In order to further increase antenna efficiency, it is important to take care about the tuning circuit components. As a matter of fact, tuning of loop antennas is necessary because of the small bandwidth of this type of antenna. This tuning can be achieved by using varactors.
According to the preferred embodiment shown on
Therefore first tuning circuit 5 a includes a capacitor 52 a and a varactor 51 a connected in series and a resistor 53 a connected between capacitor 52 a and varactor 51 a on one side and to a determined potential VA on the other side. Resistor 53 a supplies varactor 51 a with a constant tuning voltage during radio reception, the varactor capacitance being changed with this tuning voltage. Therefore, any particular reception frequency of the antenna requires a different varactor capacitance that is tuned by this tuning voltage. Voltage VA is determined by way of conventional means, for example with a binary search algorithm.
Second tuning circuit 5 b is of the same type as tuning circuit 5 a. It includes a capacitor 52 b and a varactor 51 b connected in series and a resistor 53 b connected between capacitor 52 b and varactor 51 b on one side and to a determined potential VB on the other side. Resistor 53 b supplies varactor 51 b with a constant tuning voltage during radio reception, the varactor capacitance being changed with this tuning voltage. Therefore, any particular reception frequency of the antenna requires a different varactor capacitance that is tuned by this tuning voltage. Voltage VB is also determined by way of conventional means, for example with a binary search algorithm.
As an alternative, each tuning circuit can include two varactors, instead of one varactor and one capacitor, connected in series but in opposite polarisation in order to optimise the behaviour of these tuning circuits.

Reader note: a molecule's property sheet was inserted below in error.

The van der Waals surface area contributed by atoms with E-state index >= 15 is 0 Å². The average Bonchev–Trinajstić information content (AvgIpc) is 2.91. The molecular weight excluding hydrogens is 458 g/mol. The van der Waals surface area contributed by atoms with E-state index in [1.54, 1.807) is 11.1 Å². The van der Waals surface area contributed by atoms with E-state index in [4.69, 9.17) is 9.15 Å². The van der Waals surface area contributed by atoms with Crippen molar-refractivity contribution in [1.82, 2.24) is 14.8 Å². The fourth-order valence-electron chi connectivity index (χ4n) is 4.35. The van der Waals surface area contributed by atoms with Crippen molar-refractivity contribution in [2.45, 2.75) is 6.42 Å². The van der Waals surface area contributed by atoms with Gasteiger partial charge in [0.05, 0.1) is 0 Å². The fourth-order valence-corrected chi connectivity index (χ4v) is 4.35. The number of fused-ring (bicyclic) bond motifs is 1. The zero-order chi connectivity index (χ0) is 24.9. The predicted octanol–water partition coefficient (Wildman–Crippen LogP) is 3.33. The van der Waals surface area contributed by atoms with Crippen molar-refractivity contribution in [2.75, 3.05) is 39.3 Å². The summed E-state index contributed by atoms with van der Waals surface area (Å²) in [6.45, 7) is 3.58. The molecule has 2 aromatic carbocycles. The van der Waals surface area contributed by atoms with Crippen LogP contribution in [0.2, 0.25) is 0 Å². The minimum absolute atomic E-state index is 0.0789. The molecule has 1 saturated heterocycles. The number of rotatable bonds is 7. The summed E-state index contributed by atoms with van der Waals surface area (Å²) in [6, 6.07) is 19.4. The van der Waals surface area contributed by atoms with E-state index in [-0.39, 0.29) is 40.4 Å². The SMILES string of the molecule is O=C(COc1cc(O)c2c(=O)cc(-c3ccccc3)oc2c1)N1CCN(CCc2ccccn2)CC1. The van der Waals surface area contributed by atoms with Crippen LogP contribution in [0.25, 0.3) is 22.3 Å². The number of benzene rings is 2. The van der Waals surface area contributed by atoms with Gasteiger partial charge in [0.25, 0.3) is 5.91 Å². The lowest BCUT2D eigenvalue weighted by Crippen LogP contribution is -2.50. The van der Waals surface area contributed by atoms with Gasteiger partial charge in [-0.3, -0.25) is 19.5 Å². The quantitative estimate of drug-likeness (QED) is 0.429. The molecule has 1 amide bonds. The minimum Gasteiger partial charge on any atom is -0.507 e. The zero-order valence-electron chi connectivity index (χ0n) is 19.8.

To improve large signal response of tuning circuits 5 a and 5 b, both varactors 51 a and 51 b are connected in an-“anti” parallel way, being then in opposite polarisation. Even with asymmetry of both tuning circuits, it is nevertheless a preferred solution because it introduces fewer losses and requires fewer components than symmetrical tuning circuits that comprise each two varactors in series and in opposite polarisation.
Additionally, tuning circuits 5 a and 5 b are preferably provided with a capacitor CT for adjusting their tuning range, which is connected between capacitor 52 a and varactor 51 a of first tuning circuit 5 a on the one side, and between varactor 51 b and capacitor 52 b of second tuning circuit 5 b on the other side.
It is to be noted that the loop antennas are preferably rectangular or so-called opened O-shaped. Advantageously, both loop antennas have the same shape in order to preserve symmetry. However, it is understood that any other loop antenna shape can be used as long as it fits into wristband portions. Both antennas operate preferably in the frequency band from 88 to 108 MHz using the radio data transmission system.
It is also to be noted that the wireless instrument is preferably a wristwatch.
Finally, it is understood that the above-described embodiments are merely illustrative of the many possible specific embodiments, which can represent principles of the present invention. Numerous and varied other arrangements, in particular of the tuning circuits and of the interconnection circuit, can readily be devised in accordance with these principles by those skilled in the art without departing from the scope and spirit of the invention.
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|Citing Patent||Filing date||Publication date||Applicant||Title|
|US7696932 *||Feb 15, 2007||Apr 13, 2010||Ethertronics||Antenna configured for low frequency applications|
|U.S. Classification||455/269, 343/718, 455/344, 455/575.7|
|International Classification||H01Q1/12, H04B1/06, H04M1/00, H04B1/18|
|Cooperative Classification||H01Q7/00, G04R60/04, H01Q1/273, G04G21/04, H04B1/18|
|European Classification||H01Q1/27C, H04B1/18, H01Q7/00, G04G21/04|
|Jul 2, 2004||AS||Assignment|
Owner name: ETA SA MANUFACTURE HORLOGERE SUISSE, SWITZERLAND
Free format text: ASSIGNMENT OF ASSIGNORS INTEREST;ASSIGNOR:BISIG, MARTIN;REEL/FRAME:015545/0306
Effective date: 20040701
|Jun 25, 2010||FPAY||Fee payment|
Year of fee payment: 4
|Jun 25, 2014||FPAY||Fee payment|
Year of fee payment: 8